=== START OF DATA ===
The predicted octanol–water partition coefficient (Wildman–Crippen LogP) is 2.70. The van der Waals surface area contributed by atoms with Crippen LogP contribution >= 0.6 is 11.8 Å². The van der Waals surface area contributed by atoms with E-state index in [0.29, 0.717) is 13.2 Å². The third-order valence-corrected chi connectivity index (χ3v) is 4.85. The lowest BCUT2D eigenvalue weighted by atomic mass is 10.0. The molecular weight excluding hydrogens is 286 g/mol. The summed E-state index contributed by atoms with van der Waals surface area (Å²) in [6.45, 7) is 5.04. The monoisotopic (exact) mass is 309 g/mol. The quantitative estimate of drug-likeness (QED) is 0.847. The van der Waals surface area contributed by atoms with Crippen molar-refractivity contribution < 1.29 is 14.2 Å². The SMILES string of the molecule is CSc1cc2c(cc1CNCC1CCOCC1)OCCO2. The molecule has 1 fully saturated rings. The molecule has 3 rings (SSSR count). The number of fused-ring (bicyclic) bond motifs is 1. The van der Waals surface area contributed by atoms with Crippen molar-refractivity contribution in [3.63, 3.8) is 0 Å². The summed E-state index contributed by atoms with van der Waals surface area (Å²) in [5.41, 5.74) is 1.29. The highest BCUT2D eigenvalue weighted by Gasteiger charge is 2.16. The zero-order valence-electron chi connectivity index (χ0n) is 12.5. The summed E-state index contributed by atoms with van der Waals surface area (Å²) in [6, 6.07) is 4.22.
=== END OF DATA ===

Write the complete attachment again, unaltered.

The predicted octanol–water partition coefficient (Wildman–Crippen LogP) is 2.70. The van der Waals surface area contributed by atoms with Crippen LogP contribution >= 0.6 is 11.8 Å². The van der Waals surface area contributed by atoms with E-state index in [0.29, 0.717) is 13.2 Å². The third-order valence-corrected chi connectivity index (χ3v) is 4.85. The lowest BCUT2D eigenvalue weighted by atomic mass is 10.0. The molecular weight excluding hydrogens is 286 g/mol. The summed E-state index contributed by atoms with van der Waals surface area (Å²) in [6.45, 7) is 5.04. The monoisotopic (exact) mass is 309 g/mol. The quantitative estimate of drug-likeness (QED) is 0.847. The van der Waals surface area contributed by atoms with Crippen molar-refractivity contribution < 1.29 is 14.2 Å². The SMILES string of the molecule is CSc1cc2c(cc1CNCC1CCOCC1)OCCO2. The molecule has 1 fully saturated rings. The molecule has 3 rings (SSSR count). The number of fused-ring (bicyclic) bond motifs is 1. The van der Waals surface area contributed by atoms with Crippen molar-refractivity contribution in [3.63, 3.8) is 0 Å². The summed E-state index contributed by atoms with van der Waals surface area (Å²) in [5.41, 5.74) is 1.29. The highest BCUT2D eigenvalue weighted by Gasteiger charge is 2.16. The zero-order valence-electron chi connectivity index (χ0n) is 12.5. The summed E-state index contributed by atoms with van der Waals surface area (Å²) in [6, 6.07) is 4.22.